Skip to main content

"The Opium Toffee" by Khushwant Singh || A love story that transcends violence, oppression, addiction, and guilt

Woven around the turbulent Punjab of the 1980s and London and Mumbai of 1990s, The Opium Toffee, in spirit, is a love story. Shabnam Singh, a supermodel from India, chances upon the boyfriend of her teenage years, Ajit, in London, begging in the streets. What is most surprising about this encounter is not just Ajit’s decline, but that he had gone missing almost a decade earlier from Chandigarh, and was presumed dead. During the process of rehabilitating Ajit, Shabnam unravels the story of their past, in the process bringing to light tragic events involving violence, drug abuse, oppressive patriarchy, and malevolent politicking.

The author’s keen eye for details makes the fields of rural Punjab, the schools and houses of Chandigarh, and the opulence of luxury London hotels come alive in vibrant colors. After living through a realistic portrayal of the pastel-hued world of young romance juxtaposed against times that were getting more and more unpredictable with each passing day, through Mr Singh’s highly visual prose, I found it easy to overlook the slightly Bollywood-like beginning when Shabnam identifies Ajit through a song he used to sing in his school days. Even here, one cannot but praise Mr Singh for his ability to bring scenes to life as the reader turns pages.

Shabnam Singh’s open challenge to the rampant patriarchy, her rise to glamour and fame against all odds, and her capacity to love and forgive make this more Shabnam’s story, than Ajit’s. And this is where the author is the most successful as well – despite the morbid times a large part of the story is set in, the author is able to tell a compelling tale of triumph, bravery, large-heartedness, and, above all, forgiveness. The book, therefore, leaves the reader with a feeling of redemption and peace.

Another note that I would like to add to this review is about an inspiring initiative Mr Singh undertook while this book was being published – he made The Opium Story go green. He approached the Hoshiarpur Literary Society, who in turn collaborated with the Punjab Forest Department, to plant 1500 saplings to offset the release of greenhouse gases that happens during the publishing process. Click here to find out more.

The book is soon being made into a web series. This is the third of Mr Singh's books to be adapted to  visual medium. Other books by the author that are being adapted are Maharaja in Denims (historical fiction based on the life of Maharaja Ranjit Singh) and Turbaned Tornado (biography of veteran athlete Fauja Singh). Mr Singh is also the author of The People's Maharaja (authorized biography of the former Punjab Chief Minister Amarinder Singh).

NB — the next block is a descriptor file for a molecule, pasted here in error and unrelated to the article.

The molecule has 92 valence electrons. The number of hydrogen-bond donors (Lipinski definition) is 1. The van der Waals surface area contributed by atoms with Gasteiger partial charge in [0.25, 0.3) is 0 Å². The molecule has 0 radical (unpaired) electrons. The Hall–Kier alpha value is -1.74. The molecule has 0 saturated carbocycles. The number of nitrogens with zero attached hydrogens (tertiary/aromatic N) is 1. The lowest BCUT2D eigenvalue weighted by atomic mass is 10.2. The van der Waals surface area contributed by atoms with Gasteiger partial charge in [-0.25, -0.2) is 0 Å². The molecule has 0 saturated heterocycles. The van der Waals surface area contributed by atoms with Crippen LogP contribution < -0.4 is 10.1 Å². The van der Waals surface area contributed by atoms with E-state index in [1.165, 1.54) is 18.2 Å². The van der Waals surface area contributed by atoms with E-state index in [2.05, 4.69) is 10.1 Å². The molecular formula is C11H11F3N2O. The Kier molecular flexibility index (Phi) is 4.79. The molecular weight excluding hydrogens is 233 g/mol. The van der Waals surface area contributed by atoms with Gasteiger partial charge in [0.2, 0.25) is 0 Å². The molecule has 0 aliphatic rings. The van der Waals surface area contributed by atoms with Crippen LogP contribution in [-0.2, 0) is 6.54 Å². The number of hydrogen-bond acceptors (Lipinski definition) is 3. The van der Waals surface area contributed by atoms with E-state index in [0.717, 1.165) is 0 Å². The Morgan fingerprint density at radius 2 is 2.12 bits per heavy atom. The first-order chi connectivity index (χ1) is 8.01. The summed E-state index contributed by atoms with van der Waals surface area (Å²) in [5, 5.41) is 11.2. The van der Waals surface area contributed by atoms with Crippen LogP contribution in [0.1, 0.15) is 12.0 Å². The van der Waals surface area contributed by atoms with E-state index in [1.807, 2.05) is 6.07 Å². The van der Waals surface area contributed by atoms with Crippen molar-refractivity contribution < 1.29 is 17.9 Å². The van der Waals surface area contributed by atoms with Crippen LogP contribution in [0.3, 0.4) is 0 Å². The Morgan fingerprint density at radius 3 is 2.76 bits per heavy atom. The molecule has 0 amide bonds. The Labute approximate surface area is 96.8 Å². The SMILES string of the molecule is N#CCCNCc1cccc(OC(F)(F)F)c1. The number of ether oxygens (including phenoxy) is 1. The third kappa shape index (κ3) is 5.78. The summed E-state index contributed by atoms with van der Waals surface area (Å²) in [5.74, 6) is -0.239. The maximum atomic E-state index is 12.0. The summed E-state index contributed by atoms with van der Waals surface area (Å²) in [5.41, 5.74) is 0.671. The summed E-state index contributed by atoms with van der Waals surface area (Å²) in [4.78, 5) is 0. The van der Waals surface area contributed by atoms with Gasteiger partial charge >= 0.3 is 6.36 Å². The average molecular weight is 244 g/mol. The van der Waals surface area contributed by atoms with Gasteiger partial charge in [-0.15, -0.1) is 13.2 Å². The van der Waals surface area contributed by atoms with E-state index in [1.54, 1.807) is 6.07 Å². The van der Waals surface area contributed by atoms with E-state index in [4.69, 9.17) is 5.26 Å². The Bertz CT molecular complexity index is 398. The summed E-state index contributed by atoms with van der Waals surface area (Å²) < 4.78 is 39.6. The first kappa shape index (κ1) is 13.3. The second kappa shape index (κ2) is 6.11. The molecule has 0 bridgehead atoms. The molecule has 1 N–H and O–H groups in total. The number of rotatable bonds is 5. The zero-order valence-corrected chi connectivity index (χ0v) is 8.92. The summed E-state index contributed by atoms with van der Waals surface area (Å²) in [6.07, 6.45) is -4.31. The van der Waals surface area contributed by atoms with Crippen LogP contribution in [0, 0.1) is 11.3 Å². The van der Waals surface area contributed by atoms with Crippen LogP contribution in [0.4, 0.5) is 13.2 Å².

Popular posts from this blog

10 Tips for Writing a Good Travel Post

Many of us have read travelogues by Bill Bryson ('Down Under' about Australia is my personal favorite) and William Dalrymple ('The City of Djinns' about Delhi has won a million Indian hearts). No doubt these are extremely well written and very well-researched travelogues. I love Bill Bryson's wit as much as I appreciate William Dalrymple's depth. But this article is not about them. This blog post is about those short travel posts that appear on various blogs adding to a wealth of authentic information available about travel destinations worldwide. I have come to trust these blog posts more than I trust travel agents, 'Places to see' posts on tourism websites, and, I am sorry to say, even the painstakingly compiled travel guides published by reputable travel companies. How many times have you visited a place at a popular tourist destination and been completely disappointed by it? Or you have missed going to a beautiful, 'must visit' place because

Book Review : "The Moonsmith Gulzar" by Shailja Chandra

The Moonsmith Gulzar: orbiting the celebrated words by Shailja Chandra My rating: 5 of 5 stars I have always been fascinated by how accessible Gulzar's poetry seems to be and yet there are layers and layers to unravel before you can begin to understand it. Shailja Chandra's "The Moonsmith Gulzar" inspired me to initiate my own inquiry as a scholar of poetry. The "simplicity" of language in Gulzar's nazms can be very deceptive. And one needs either years of focused study or a mentor to structure one's research. And just like Chandra looks at Gulzar as a mentor to decrypt the mysteries of the Cosmos, I look up to Chandra as my mentor to start my own inquiry into Gulzar's poetry. The word "Moonsmith" would literally mean someone who creates new entities from the Moon. Or it may mean someone who shapes the Moon. So who is it? Who motivates the Moon to change its shape? That is the "Moonsmith". That is the Sun. That is Gulzar.

Poem - I am your past

  I am your past, not the kind that hits you with a blast of wistful nostalgia when you dip the coconut cookie into a sweet sea of chai - your mamma's way, you realise, has become yours now. I don't bring an unexpected smile to you with the memory of a silly antic, a stupid joke. I am not that clown of a friend, the one of whom no one remembers much, except the jokes. I won't cradle you with the memories of a love cherished, though unowned, one that lingered, till it finally faded. And then nothing could bring it back, not even the warmth that being loved so fills you with.  You keep me locked in nested boxes. You know that I am not a threat because pasts can't hurt, at least not in any tangible way. You fear me, yet keep me close and when you feel inadequate, you peek at me with a smug smile. But, I came at a cost. First published on Red Fez  in May 2022